DOOM VFR is an all-new game in the long-running Doom franchise that is available for the PlayStation VR. Are you ready to dive in? Then check out our DOOM VFR review!
Most of you who have a PlayStation VR have probably been playing games where action is a bit more laidback and has more of an “immerse yourself in a faraway mystical land where the environment and the story are key” instead of in a “let’s run around in VR and see if we can hold our lunch” type of release. Well, id Software and Bethesda figured they wanted to give us something in the second category, and for that, they delivered DOOM VFR, a fast-paced and action-packed release for PlayStation VR where you’ll take on a new story from a first-person perspective as you experience the DOOM universe like never before.
The story is pretty out here since you’re basically dead, but under more of a “comic book dead” scenario than a “really dead” one. Your consciousness has been moved to an artificial brain matrix, and you are tasked with stopping the onslaught of demons no matter what.
Since this is VR, the regular setup calls for moving around an area by teleporting here and there as needed, which was to be expected since most people get a bit of motion sickness when using VR – I get a mild case of this depending on what it is I’m seeing, so I did play around by teleporting to alleviate that. But fear not because if you’re set on using your DualShock 4 there is an option for that and you’ll be moving as in DOOM proper while having the PS VR helmet thing on. I also tried the PS Move controllers, but eventually chose the Dualshock 4 to do most of my time int he game.
The teleporting around gameplay gameplay mechanic does have its pros since while you hold down the teleport button time will slow down around you, so you can use that to breathe a bit as you try to dodge an enemy’s attack before it is too late or to line up a shot that might be the difference between that demon over there exploding and you losing your face to a vicious attack.
Speaking of enemies, when you’ve dealt enough damage to one of them you will notice they will start to have this blue hue to them, and this is a cue for you to teleport in for a gruesome kill that will make them go boom while rewarding you with some health recovery and a very badass feeling. Before you know it, you will deal out gruesome death boom explosion things to groups of demons at a time, but there is definitely a learning curve for this one due to how PS VR works.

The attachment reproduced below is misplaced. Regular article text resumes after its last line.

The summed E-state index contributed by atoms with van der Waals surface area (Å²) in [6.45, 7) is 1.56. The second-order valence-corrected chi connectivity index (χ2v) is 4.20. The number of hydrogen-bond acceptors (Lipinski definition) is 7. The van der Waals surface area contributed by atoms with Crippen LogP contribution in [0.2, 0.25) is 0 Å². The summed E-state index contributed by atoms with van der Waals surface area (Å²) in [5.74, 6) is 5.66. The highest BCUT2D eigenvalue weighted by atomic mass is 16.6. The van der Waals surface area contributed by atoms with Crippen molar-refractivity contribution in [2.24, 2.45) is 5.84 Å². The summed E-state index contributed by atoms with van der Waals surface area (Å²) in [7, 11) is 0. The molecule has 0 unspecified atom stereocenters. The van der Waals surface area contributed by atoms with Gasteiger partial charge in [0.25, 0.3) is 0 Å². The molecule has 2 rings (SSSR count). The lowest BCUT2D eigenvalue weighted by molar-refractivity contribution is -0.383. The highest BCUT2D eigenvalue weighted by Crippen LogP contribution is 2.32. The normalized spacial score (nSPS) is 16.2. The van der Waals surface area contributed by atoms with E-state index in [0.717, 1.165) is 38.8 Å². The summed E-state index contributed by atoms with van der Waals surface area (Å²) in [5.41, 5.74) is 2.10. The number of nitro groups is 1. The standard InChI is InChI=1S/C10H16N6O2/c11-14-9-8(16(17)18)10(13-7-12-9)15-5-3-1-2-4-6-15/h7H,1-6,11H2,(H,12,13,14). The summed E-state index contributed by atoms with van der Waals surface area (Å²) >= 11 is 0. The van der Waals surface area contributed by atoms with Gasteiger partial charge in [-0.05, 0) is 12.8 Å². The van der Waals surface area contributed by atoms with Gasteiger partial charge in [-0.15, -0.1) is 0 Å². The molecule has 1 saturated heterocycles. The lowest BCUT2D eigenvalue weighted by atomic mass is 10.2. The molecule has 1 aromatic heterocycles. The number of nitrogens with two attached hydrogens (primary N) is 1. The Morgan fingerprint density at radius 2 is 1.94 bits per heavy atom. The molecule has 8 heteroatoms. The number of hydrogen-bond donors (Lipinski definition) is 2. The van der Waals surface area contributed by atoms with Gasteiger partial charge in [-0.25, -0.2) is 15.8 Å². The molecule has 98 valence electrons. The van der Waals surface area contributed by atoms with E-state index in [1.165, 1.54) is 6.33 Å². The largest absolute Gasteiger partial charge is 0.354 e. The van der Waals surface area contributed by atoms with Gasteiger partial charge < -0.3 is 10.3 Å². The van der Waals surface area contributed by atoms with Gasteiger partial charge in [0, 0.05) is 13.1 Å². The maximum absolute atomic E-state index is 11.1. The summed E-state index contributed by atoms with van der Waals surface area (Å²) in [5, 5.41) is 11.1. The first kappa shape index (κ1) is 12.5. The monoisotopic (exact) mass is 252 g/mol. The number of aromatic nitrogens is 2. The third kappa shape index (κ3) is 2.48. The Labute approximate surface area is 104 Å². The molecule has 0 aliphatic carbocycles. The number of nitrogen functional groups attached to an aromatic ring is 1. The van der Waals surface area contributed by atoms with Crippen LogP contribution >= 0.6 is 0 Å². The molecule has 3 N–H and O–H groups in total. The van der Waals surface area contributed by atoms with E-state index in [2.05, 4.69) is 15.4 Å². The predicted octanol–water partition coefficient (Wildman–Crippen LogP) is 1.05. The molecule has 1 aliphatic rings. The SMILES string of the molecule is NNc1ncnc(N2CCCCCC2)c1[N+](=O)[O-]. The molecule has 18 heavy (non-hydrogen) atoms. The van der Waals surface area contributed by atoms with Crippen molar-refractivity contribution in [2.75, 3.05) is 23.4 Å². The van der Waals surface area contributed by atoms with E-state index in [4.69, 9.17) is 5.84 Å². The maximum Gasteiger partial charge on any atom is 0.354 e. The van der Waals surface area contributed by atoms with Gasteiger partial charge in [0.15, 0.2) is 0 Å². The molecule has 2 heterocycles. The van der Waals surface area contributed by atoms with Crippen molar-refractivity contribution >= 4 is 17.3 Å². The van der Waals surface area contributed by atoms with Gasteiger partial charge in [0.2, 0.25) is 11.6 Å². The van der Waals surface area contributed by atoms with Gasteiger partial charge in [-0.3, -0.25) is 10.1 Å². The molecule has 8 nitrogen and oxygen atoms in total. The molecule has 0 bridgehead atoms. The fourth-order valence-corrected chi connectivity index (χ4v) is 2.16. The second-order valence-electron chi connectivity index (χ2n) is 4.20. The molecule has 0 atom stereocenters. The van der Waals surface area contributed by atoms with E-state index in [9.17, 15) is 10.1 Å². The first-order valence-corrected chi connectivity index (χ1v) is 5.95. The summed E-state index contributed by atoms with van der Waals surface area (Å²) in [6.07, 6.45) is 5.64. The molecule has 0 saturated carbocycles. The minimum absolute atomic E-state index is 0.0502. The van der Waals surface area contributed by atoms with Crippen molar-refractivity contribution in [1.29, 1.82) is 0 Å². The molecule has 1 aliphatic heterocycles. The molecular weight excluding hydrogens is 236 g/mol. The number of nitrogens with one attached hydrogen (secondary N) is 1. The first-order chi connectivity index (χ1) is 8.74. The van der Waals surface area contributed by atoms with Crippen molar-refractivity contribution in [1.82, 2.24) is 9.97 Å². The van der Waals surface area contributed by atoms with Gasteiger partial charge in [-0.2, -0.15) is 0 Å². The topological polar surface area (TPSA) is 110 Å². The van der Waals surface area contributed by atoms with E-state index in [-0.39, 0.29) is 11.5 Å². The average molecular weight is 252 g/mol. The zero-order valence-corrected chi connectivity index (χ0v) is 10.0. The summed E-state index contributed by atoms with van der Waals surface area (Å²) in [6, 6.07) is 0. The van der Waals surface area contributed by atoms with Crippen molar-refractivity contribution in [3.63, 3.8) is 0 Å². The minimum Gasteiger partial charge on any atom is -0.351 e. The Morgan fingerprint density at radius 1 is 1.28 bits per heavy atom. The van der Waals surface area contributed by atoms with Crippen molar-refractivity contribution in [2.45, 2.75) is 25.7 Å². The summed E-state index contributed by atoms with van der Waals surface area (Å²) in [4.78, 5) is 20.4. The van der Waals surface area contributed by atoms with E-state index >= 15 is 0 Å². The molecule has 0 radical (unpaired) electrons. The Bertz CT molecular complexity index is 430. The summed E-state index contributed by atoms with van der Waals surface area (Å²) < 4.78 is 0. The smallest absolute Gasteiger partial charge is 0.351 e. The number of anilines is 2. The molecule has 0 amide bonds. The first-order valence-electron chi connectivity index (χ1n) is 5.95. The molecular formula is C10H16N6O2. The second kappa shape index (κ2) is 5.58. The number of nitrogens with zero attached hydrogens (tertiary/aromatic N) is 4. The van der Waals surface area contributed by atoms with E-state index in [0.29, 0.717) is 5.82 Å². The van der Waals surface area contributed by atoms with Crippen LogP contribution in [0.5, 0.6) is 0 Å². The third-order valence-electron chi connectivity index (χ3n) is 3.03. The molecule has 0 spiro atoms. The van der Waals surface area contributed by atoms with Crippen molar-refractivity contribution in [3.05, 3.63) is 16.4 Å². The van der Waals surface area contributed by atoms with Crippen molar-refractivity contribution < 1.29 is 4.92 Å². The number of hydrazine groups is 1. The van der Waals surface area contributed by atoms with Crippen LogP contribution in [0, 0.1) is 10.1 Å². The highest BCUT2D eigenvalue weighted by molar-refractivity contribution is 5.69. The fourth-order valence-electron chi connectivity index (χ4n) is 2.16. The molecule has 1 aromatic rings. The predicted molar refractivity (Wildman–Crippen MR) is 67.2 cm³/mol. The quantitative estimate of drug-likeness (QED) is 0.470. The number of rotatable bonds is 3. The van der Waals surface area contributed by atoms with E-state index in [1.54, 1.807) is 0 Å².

On that note, something definitely feels… off for this game. Since it’s more action-packed than what you’ve probably played before on Sony’s virtual reality unit, the way teleporting works and how you’re pretty much always surrounded by demons coming at you from all over the place, you certainly can’t turn around fast enough before receiving damage from enemies you couldn’t see or address fast enough. There is a 180-degree quick turn ability, but that’s in a 180-degree turn which means you won’t be able to make good use of it if a demon is at your three or nine-o-clock, close to your blind spot.
The game includes fifteen trophies to unlock, but doesn’t have a Platinum trophy. You get trophies for completing the first level in the game, for teleporting 1,000 times, for making 25 demons explode by teleporting into them when they’re blue and sparkly, for completing all mini-games, for collecting all the dolls, and for completing the single-player campaign on any difficulty.
Overall, DOOM VFR is fun once you get the hang of things and as long as you’re in the zone, it’s an entertaining experience. It has its quirks, but it has more to do with how PS VR is setup and how it works and not with the game itself. You’re looking at around 4-5 hours for completing the game, which is definitely a nice chunk of gameplay for a virtual reality release, but your mileage with the game will depend a lot on if you’re someone who suffers from motion sickness when slowly moving through a VR experience or not, since the speed at which you need to teleport/move and shoot at demons can certainly push you closer to the “I’m not feeling so well” edge, so do keep that in mind if you’re considering getting this one!
This DOOM VFR review is based on a PS VR copy provided by Bethesda.